Martin Feldstein -- Harvard economist, McCain advisor, and member of Obama's Recovery Advisory Board -- wants more resources devoted to defense spending: The focus on domestic economic policies in the 1930s and the desire to remain militarily neutral delayed the major military buildup that eventually achieved the economic recovery. The administration’s current budget point to a one‐fifth reduction in the share of GDP devoted to defense over the next decade.
After the stress test results came out a few months back, I did a piece about how, while the government's scrubbing of bank balance sheets was certainly welcome, there were still a lot of things the banks weren't fessing up to. One of those things was loss reserves--that is, the amount of capital banks set aside to absorb losses on loans that turn bad. Here's a brief explanation: The real problem is that the banks won't fully acknowledge their losses. One of the more elusive concepts in all of accounting is an exercise known as reserving.
NYT talks up TARP profits and WSJ warns of big FDIC losses. The pain of being a middle-aged former finacial-sector employee. How cities can prevent empty-storefront-ification. Men's underwear sales foretell a gradual rebound in spending. Did Hoover's generosity to workers cause the Depression? Justin Wolfers will have plenty of bedtime chatter tonight.
With the President Obama’s $787 billion stimulus package (aka, the American Recovery and Reinvestment Act or ARRA) six months old now, it's fair to ask like everybody else is: How’s it working? One way to decide is to simply count the jobs created and jobs preserved. And on that front the commentariat has been quick to pronounce.
The notion of a two-track economy seems to be taking hold. We kicked the concept around pretty well last week--your 130 comments (as of this morning) helped clarify a great deal of what we know, don’t know, and need to worry about. The two-track concept overlaps with, and builds on, long-standing issues of inequality in the U.S., but it’s also different. Within existing income classes, some people find themselves in relatively good shape and others are completely hammered. New dimensions of differentiation are also taking hold within occupations and within industries--the WSJ this morning has
A new paper by Ken Medlock and Amy Myers Jaffe of Rice University on oil speculation attracted a lot of unquestioning attention late this week. In the study, Medlock and Jaffe accuse the CFTC of missing the way rampant speculation may have driven up oil prices earlier this decade. But after reading the paper, it’s pretty clear that Medlock and Jaffe don’t have anything resembling a smoking gun. They largely rely on one correlation to support their case: That volume in oil futures contracts increased sharply at the same time that oil prices did.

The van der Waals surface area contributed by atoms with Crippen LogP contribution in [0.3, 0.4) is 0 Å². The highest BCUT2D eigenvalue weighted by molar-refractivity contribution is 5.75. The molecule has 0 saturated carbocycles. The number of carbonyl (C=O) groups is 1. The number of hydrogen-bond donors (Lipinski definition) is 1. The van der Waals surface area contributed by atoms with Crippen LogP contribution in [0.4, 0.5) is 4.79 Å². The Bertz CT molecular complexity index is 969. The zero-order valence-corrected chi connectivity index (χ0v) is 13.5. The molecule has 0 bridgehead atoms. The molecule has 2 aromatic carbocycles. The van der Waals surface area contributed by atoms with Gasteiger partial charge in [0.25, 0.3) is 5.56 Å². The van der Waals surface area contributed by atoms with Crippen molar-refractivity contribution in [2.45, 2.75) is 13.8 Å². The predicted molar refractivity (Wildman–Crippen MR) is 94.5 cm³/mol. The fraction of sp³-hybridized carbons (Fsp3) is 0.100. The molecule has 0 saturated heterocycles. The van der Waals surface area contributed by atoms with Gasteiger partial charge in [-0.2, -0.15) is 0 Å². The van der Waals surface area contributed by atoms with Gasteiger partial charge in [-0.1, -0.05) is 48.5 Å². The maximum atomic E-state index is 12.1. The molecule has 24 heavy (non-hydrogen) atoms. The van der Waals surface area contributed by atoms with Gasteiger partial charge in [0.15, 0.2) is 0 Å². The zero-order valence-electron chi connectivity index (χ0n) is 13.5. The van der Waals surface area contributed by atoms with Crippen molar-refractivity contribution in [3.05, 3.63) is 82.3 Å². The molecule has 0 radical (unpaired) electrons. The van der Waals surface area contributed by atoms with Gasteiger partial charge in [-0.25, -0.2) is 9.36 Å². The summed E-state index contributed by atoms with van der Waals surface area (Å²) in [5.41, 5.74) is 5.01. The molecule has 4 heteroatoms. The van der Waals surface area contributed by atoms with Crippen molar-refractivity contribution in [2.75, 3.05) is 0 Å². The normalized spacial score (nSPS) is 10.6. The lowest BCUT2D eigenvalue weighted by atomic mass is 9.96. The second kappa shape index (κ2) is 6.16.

My friend Mickey Kaus has a rejoinder to my latest column, in which I suggest that the emphasis on cost-cutting--while most likely a strategic mistake--was nevertheless easy to understand in retrospect. Among other things, he suggests, some people did predict this. Like, for example, Mickey. Well, he's absolutely right about that. He was a critic of this argument as far back as April: Isn't it an epic mistake to try to sell Democratic health care reform on this basis?
Given the American appetite for rankings as well as hometown pride, it’s not surprising that our media is awash with lists of the most desirable communities. This month’s entry came from Money Magazine, with its annual list of “100 Best Places to Live in America.” As part of the effort, “America’s best small towns,” were chosen with special focus placed on communities of moderate size (populations between 8,500 and 50,000), desirable location (within 60 miles of a major airport) and a modicum of diversity. As the magazine tantalizingly described, “Yes, local economies still exist. These small
The UK's top financial regulator, Adair Turner, has suggested a tax on all financial transactions around the world. The purpose of this tax, he argues, would be to prevent the return of "business as usual" for the banking sector: "If you want to stop excessive pay in a swollen financial sector you have to reduce the size of that sector or apply special taxes to its pre-remuneration profit." Transaction taxes -- better known as Tobin taxes after Yale economist James Tobin -- have been proposed and implemented in the past to discourage speculative short-term trades and reduce market volatility.
Bernanke feels your pain: the chairman falls prey to identity theft. Fed may not spend all $1.25 trillion set aside for mortgage securities. Society won't necessarily benefit from a post-finance job market. An argument against the banning of flash-trades? Another defense of the Taylor Rule by its creator. Has the placebo effect become more powerful?